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Visible-Meta Origins

The visual-meta approach came about through developments for better citations in Liquid | Author. Here are my initial notes:

The information about an analog document would have to be on the same substrate level as the content in the analog world, there was no place to hide it. In digital documents however there can be a payload of information not visible to the user, in fact it is a requirement of digital documents since they need a way to convey to the operating system and reader/editor software what the document is and how it should be displayed and how it can be interacted with. This can clearly be useful, such as with the EXIF data of a photograph containing a lot of information about the technical status of the taking of the picture and has potential for adding all the citation information–and more–to a document but there are two issues: Publishers (software and companies) usually do not include this meta information and it gets stripped out on changing formats or printing.

I learnt that when Jacob implemented the ability to copy the document’s BibTeX textual citation information however, that this is findable information for a system since it starts with a unique and identifiable string, and as such, when a user copies a BibTeX from a download site to use in Author, the user does not need to copy only the the BibTeX text since if the whole web page including the BibTeX is copied, Author will easily parse the text and find the BibTeX and use it.

This gave me the most obvious revelation: Humans can read the visible text in documents and so can computer systems so why not not worry about embedding meta and instead leave it visible? This is why Author now has the option to export the BibTeX for the document at the end of the document as plain text, under the heading ‘BibTeX’. It means that Reader opens the document and ‘reads’ it and finds the BibTeX, it then uses this when the user performs a basic copy by appending it to the clipboard. When the user then pasted back into Author this is made available and on paste a dialog asks the user: Paste as plain text or use the embedded BibTeX to paste as a citation? The result is that a simple copy and paste becomes a fully formatted citation where the application accepting the paste (in this case Author) ‘knows’ that this is a citation.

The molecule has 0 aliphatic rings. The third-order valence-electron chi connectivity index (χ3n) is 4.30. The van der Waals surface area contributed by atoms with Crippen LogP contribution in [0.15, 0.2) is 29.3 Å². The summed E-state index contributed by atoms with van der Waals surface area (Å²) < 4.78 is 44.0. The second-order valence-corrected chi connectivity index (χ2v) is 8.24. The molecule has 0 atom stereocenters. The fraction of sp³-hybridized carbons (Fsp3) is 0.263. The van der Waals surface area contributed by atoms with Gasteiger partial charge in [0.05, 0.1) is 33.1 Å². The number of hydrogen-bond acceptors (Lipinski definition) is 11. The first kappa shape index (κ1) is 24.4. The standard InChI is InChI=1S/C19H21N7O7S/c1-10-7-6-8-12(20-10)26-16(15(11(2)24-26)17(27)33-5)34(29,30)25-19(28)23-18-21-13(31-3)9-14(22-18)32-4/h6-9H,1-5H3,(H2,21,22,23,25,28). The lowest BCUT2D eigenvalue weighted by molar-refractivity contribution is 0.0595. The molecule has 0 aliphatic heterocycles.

The next step from this perspective is to encourage software vendors to produce PDF documents where the visual information contains semantic values, not expecting hidden information to do the job. In terms of archiving and data transfer this is useful but it’s also useful now, to make the systems more rich and robust.

Have a section at the end of the document with the BiBTeX as citation information and don’t call it meta, simply call it information but since it’s clearly marked any reader can use it in the same way as Reader / Author does.

And let’s go further. Let’s use such an appendix to describe the formatting of the document, including how headings are formatted and so on. This should allow for complete compatibility with basic PDF readers but also allow new readers to extract semantic values to allow for richer interactions, such as automatic headings interactions, citation display and interactions and so on.

 

Process

The process has been blogged here under the Categories of Liquid | Author and Dynamic View (initially called Liquid View).

 

Published inVisual-Meta

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